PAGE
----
I am in my back garden somehow socially distancing with friends as we play chicken with English Summertime cloud-filled skies. Between the muddled talk of the boss’s children discussing poos loudly during intense Zoom meetings, how fat everyone is now, and people not wearing masks in Waitrose properly, I make a hushed confession: I am grateful that the pandemic has made an excellent pass not to go to Shul over Yom Tov.
These people are no spiritual slouches. As a great Rabbi once said too me propped up and half-cut at the Limmud Conference Bar late on a Wednesday night, ‘these guys know their Jewish shit!’ Yet each to a person I could see in their computer screen battered eyes they are thinking the same. Their reasons might be different and no doubt a lot less petty than my own. They were thanking in that tiny second (after which like a normal human being with compassion they return to the unjust horrors of death and misery it has spawned) our useless government for mishandling the crisis.
You see I hate Shul. Well, I hate the religious practice of Shul. I love building communities and all the gritty governance. The stuff that goes into maintaining the sausage factory of making an institution which doles out organised fun. I am that weirdo that longs for a two-hour in-person meeting discussing how you distribute the various rotas or think of new ways to attract ‘young families’. I also like watching others get joy from taking part in something which gives them a sense of self-worth or fulfilment or a cholent kiddush. I do have something of a passion for making the world less unbearable. It is the nuts and bolts of going into Shul and praying which makes me run for the hills. True irrational terror.
I have since I was old enough to understand the guilt tripping sermons of poor attendance and the utter disinterest of those around me. I hated it since I was made to endure going every Shabbat before my Bar Mitzvah for a year. How I sat on my own and watched the sad old men attempt to keep alive our dying East London Synagogue. That my Father who was meant to be with me would drop me off and go about some activities that fathers do and come back to pick me up. I know my Dad hated Shul even more than me. Alienated by not being able to read Hebrew and feeling culturally downtrodden by membership which used ritual not to inspire but to remind him of his own hang ups.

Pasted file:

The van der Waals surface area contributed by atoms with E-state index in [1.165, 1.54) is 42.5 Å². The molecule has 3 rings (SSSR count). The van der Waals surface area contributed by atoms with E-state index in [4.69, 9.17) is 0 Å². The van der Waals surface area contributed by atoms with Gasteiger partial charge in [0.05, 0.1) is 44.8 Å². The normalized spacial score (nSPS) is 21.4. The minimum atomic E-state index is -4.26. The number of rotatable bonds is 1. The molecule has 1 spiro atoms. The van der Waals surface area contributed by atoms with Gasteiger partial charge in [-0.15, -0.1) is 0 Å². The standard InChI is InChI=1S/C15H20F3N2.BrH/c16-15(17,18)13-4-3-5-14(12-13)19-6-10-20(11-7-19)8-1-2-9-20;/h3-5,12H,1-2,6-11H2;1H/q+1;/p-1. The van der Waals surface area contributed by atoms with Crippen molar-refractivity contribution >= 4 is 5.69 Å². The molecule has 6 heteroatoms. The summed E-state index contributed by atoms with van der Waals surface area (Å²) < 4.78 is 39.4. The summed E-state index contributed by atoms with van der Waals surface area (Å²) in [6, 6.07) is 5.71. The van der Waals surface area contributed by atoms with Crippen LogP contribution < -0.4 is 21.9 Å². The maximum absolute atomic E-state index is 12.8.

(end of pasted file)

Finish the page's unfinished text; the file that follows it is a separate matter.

My Mother only believes in Schnauzers, her grandchildren and Marks and Spencer’s. Between the two of them I have memories of bacon beigels on Yom Kippur and becoming a Passover orphan after my Grandfather died. To many the love of prayer and ritual is crafted in the home. My home was unquestionably a loving one, but it had no time for out of date placations in a language which was more a wall than a bridge to the soul. Only since being in a relationship with someone who had a healthy childhood relationship with Shul could I stomach the benign practice around me. Yet even with her sat by me, it is more a pain than a pleasure.
Now I have a wonderful excuse! Why do I want to sit in a small room for hours without colourful songs, in a mask and not a chance to schmooze after over stale crisps? Why do I want to watch someone sing in their pokey office with strategically set Judaica behind them in some pre-recorded attempt to capture whatever Shul offers for those that care? I want to be safe. I am worried about local lockdowns. I do not want to see another video call. It isn’t really worth it. Think of it as a fallow year like they do at Glastonbury. I can roll off more like a shit fountain of empty excuses. Yet to me, and I expect countless others, it’s just a smokescreen because they hate Shul.
I may not see myself as remotely spiritual, but I have met many who see the rites and work of those few hours in prayer as a profound expression of self. My petty dislike of public singing pales in comparison to the wellbeing created for someone that needs the services. I hate Shul in the flippant way people hate broccoli or football fans singing on the Tube. I hate in a profound way seeing the suffering of others and how this pandemic has attacked us in every quarter of our lives. That this has given me an easy exit from a mundane problem but could leave us in a worse state. Which only adds a lashing of pure Jewish guilt to my synagogue going loathing. Which only makes me hate Shul even more.
While everyone is entitled to express their opinion, I noticed that the word ‘HATE’ is the most frequently used word in this article. It is regrettable because Madeleine L’Engle noted ‘Hate Hurts the Hater’.